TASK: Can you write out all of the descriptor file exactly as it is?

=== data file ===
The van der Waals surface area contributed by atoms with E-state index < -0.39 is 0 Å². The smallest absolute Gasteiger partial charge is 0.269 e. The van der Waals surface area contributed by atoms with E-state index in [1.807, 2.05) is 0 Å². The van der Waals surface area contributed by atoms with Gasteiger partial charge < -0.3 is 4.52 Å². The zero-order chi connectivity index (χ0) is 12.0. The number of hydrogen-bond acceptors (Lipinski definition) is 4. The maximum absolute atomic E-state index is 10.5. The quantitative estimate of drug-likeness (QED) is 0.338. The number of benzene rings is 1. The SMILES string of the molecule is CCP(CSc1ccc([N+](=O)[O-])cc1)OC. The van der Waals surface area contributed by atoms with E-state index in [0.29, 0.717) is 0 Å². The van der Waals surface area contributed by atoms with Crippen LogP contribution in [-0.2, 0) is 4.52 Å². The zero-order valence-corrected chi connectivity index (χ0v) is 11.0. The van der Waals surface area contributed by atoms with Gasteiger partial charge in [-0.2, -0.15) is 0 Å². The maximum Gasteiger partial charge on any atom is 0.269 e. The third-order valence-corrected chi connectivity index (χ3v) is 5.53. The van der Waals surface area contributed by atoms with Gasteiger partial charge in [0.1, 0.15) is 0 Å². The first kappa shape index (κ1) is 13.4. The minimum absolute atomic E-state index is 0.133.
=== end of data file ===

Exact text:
The van der Waals surface area contributed by atoms with E-state index < -0.39 is 0 Å². The smallest absolute Gasteiger partial charge is 0.269 e. The van der Waals surface area contributed by atoms with E-state index in [1.807, 2.05) is 0 Å². The van der Waals surface area contributed by atoms with Gasteiger partial charge < -0.3 is 4.52 Å². The zero-order chi connectivity index (χ0) is 12.0. The number of hydrogen-bond acceptors (Lipinski definition) is 4. The maximum absolute atomic E-state index is 10.5. The quantitative estimate of drug-likeness (QED) is 0.338. The number of benzene rings is 1. The SMILES string of the molecule is CCP(CSc1ccc([N+](=O)[O-])cc1)OC. The van der Waals surface area contributed by atoms with E-state index in [0.29, 0.717) is 0 Å². The van der Waals surface area contributed by atoms with Crippen LogP contribution in [-0.2, 0) is 4.52 Å². The zero-order valence-corrected chi connectivity index (χ0v) is 11.0. The van der Waals surface area contributed by atoms with Gasteiger partial charge in [-0.2, -0.15) is 0 Å². The maximum Gasteiger partial charge on any atom is 0.269 e. The third-order valence-corrected chi connectivity index (χ3v) is 5.53. The van der Waals surface area contributed by atoms with Gasteiger partial charge in [0.1, 0.15) is 0 Å². The first kappa shape index (κ1) is 13.4. The minimum absolute atomic E-state index is 0.133.